I'm not saying every Chinese take-out, every taco joint, every French bistro, every sushi parlor will be crushed by an upscale, downscale, or midscale chain operation. A few independent bookstores and hardware stores survive these days, and there'll be still more cracks and crevices in the dining market. But consider this: right now, at very best, restaurants are shaky propositions. Their foothold is precarious, and even great places are more likely to fail than succeed. And that's without immense pressure from huge massive marketing and its proven ability to hypnotize consumers into gladly ingesting garbage.

So what happens when companies like Barnes and Noble or Home Depot enter this market and apply economic and marketing pressure to an already insanely difficult industry? The only hope is if enough of us care. As people are lulled into soulless places which craftily push their buttons without offering actual quality, people will lose even more of their abilitiy to even distinguish quality.

If you think that's impossible, consider orange juice. In just a few decades, we've gone from drinking fresh squeezed, which is delicious, to drinking frozen concentrate, which is not, to drinking TANG, which isn't even food. If you offered someone in 1911 a glass of Minute Maid frozen concentrate, they'd spit it out in revulsion.

Our human adaptability makes us vulnerable to those who work to wean us off of deliciousness and onto crap. Like live lobsters heating slooooowly in a pot, we don't realize how bad it's gotten until we're cooked. Becuse of marketing, Adam Smith's invisible hand reaches for lousy home fries!

Chowhound is an antidote. A red pill, designed to wake up consumers from their marketing hypnosis and make them aware that treasure is all around them, ripe and low on the trees, if they'll simply ignore the marketing messages and make smart decisions for themselves.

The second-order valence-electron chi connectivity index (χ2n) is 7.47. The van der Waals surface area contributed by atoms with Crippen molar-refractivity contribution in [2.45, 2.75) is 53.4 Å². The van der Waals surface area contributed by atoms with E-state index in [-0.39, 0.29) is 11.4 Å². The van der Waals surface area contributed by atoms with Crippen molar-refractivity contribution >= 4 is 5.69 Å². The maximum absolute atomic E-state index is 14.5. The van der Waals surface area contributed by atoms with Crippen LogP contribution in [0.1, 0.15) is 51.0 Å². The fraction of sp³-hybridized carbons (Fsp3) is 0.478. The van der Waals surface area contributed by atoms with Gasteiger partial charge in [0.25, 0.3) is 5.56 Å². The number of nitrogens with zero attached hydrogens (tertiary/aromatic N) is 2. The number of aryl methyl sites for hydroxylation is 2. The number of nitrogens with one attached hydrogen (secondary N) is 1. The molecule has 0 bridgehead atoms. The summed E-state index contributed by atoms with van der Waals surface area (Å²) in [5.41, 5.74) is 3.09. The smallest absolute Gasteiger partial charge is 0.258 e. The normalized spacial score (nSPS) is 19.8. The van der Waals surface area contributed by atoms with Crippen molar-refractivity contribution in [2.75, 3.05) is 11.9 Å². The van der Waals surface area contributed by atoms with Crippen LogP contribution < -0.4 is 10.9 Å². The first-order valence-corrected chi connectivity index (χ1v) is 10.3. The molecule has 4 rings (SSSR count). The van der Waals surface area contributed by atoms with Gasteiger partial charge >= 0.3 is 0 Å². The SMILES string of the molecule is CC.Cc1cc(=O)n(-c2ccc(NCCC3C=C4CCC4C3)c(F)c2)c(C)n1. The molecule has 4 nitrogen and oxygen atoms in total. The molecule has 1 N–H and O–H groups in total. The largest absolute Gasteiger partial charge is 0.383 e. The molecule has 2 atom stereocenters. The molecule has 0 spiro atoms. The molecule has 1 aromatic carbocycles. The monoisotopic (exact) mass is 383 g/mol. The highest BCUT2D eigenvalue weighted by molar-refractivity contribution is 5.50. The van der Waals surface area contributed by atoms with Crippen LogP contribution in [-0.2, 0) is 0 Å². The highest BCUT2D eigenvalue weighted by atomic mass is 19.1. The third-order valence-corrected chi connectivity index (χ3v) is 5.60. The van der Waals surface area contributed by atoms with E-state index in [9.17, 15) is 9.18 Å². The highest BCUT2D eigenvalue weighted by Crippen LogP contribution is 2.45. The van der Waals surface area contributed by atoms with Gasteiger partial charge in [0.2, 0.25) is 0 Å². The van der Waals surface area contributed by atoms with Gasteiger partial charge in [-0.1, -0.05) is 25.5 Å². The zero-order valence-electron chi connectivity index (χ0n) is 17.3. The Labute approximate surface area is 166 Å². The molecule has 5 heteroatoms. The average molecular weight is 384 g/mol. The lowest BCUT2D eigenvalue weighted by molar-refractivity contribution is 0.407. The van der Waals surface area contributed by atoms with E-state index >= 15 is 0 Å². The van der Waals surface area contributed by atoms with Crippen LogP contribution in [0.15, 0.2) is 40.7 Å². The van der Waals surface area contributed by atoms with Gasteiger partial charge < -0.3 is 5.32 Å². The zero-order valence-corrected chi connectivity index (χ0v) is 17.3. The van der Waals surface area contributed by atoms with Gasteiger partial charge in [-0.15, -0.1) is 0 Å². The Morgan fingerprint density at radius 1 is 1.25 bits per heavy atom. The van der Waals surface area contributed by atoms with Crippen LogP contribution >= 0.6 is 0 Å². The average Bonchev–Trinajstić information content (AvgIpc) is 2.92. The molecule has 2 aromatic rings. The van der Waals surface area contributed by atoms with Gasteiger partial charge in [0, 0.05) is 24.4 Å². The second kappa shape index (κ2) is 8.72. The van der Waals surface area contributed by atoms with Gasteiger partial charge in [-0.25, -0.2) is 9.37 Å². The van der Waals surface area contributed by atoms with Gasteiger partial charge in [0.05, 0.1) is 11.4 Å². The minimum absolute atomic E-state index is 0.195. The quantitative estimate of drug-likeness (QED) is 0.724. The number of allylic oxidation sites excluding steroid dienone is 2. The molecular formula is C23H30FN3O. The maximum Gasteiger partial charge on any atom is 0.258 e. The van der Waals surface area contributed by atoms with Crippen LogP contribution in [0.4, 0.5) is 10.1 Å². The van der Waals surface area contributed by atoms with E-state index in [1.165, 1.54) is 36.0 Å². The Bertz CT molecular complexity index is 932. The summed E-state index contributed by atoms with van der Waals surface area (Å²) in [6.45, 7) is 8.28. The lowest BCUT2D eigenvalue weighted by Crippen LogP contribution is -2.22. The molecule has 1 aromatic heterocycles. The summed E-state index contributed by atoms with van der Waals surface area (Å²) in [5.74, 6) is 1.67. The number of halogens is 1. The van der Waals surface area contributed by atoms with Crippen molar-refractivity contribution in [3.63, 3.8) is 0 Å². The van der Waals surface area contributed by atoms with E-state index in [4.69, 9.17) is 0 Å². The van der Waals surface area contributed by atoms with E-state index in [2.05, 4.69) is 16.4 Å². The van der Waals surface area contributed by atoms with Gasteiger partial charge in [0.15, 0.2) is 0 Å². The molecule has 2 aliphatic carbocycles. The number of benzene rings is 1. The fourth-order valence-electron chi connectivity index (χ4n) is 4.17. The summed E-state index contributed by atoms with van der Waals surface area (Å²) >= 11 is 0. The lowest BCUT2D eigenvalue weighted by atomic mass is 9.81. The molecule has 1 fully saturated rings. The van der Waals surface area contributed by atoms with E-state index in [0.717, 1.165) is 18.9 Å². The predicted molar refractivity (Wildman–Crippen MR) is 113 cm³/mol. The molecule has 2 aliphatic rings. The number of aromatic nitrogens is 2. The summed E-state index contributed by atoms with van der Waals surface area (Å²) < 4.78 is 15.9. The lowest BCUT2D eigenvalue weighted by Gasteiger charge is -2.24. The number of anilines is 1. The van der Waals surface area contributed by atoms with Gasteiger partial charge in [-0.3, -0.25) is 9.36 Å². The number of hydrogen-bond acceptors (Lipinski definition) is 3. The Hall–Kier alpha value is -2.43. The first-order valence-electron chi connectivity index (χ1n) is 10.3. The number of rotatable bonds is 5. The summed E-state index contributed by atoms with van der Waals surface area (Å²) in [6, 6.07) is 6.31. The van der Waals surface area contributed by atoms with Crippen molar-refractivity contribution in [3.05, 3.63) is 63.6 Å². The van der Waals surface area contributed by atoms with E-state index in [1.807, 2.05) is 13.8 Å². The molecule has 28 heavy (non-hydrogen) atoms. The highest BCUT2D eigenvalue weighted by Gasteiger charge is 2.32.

Please turn to page 338 in The Book.
"It's extremely important that we never settle for anything undelicious when there are so many geniuses, hold-outs, and proud craftsmen investing hearts and souls into cooking edible treasure which can sate our deepest hankerings. Just venture a bit further and care a bit more, and all occasions can be special...and the good guys will win."
This incredible chowy period we're all enjoying, this bonafide rennaisance of chow with a multitude of geniuses, holdouts and madmen producing food of heightened deliciousness virtually everywhere you look, will not last forever unless we make it last forever. Every bite we take makes a significant difference. Where you choose to eat your muffin - and where you choose NOT to eat your muffin - makes a political statement and affects the quality of all muffinhood. We must vote with our forks and support the good guys who make the good stuff!

Are you with me?

Then everyone, please rise....and hold your forking hand in the air for the chowhound pledge. Please repeat after me in a good, clear, loud, strong voice!

I pledge
never to settle
for anything less than fully delicious
ever again
so help me
[insert deity of your choice]
and the next time I'm hungry
looking around for something to eat
I will NOT cave
and just eat in some stupid place
just because it's easy or convenient
even if the person with me
gets really mad
and calls me a kooky obsessive
For refusing to settle for crap!!!
amen
I didn't write this book. I'm just the spokesperson, Vanna White in a dog mask. So it's a bit silly for me to autograph anyone's book, but I'll autograph yours if you'll autograph mine. Okay, let's get to it!

Thursday, December 10, 2015

Two Points of Spiritual Progress


#1
(spoken in a bitter, self-pitying voice)
All my hopes and dreams were just a bunch of empty drama! There's nothing to look forward to! This, right now, is as good as it's ever going to be!
#2
(spoken in a voice of bemused relief)